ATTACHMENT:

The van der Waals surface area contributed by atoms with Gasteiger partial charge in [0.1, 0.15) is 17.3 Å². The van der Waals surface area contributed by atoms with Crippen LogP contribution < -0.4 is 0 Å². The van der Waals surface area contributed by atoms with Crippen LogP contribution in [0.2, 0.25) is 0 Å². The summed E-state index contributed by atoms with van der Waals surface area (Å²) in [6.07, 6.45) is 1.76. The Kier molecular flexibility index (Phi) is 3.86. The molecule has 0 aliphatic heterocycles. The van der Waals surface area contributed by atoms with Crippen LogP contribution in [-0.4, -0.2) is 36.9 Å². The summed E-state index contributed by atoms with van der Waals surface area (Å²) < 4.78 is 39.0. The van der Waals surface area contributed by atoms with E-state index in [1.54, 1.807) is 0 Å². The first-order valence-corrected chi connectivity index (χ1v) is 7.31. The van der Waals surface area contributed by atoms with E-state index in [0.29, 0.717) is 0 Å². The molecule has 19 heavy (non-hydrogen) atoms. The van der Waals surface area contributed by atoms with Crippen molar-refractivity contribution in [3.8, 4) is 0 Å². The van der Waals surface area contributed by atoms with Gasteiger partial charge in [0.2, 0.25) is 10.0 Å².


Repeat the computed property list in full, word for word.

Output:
The van der Waals surface area contributed by atoms with Gasteiger partial charge in [0.1, 0.15) is 17.3 Å². The van der Waals surface area contributed by atoms with Crippen LogP contribution < -0.4 is 0 Å². The van der Waals surface area contributed by atoms with Crippen LogP contribution in [0.2, 0.25) is 0 Å². The summed E-state index contributed by atoms with van der Waals surface area (Å²) in [6.07, 6.45) is 1.76. The Kier molecular flexibility index (Phi) is 3.86. The molecule has 0 aliphatic heterocycles. The van der Waals surface area contributed by atoms with Crippen LogP contribution in [-0.4, -0.2) is 36.9 Å². The summed E-state index contributed by atoms with van der Waals surface area (Å²) < 4.78 is 39.0. The van der Waals surface area contributed by atoms with E-state index in [1.54, 1.807) is 0 Å². The first-order valence-corrected chi connectivity index (χ1v) is 7.31. The van der Waals surface area contributed by atoms with E-state index in [0.29, 0.717) is 0 Å². The molecule has 19 heavy (non-hydrogen) atoms. The van der Waals surface area contributed by atoms with Crippen molar-refractivity contribution in [3.8, 4) is 0 Å². The van der Waals surface area contributed by atoms with Gasteiger partial charge in [0.2, 0.25) is 10.0 Å².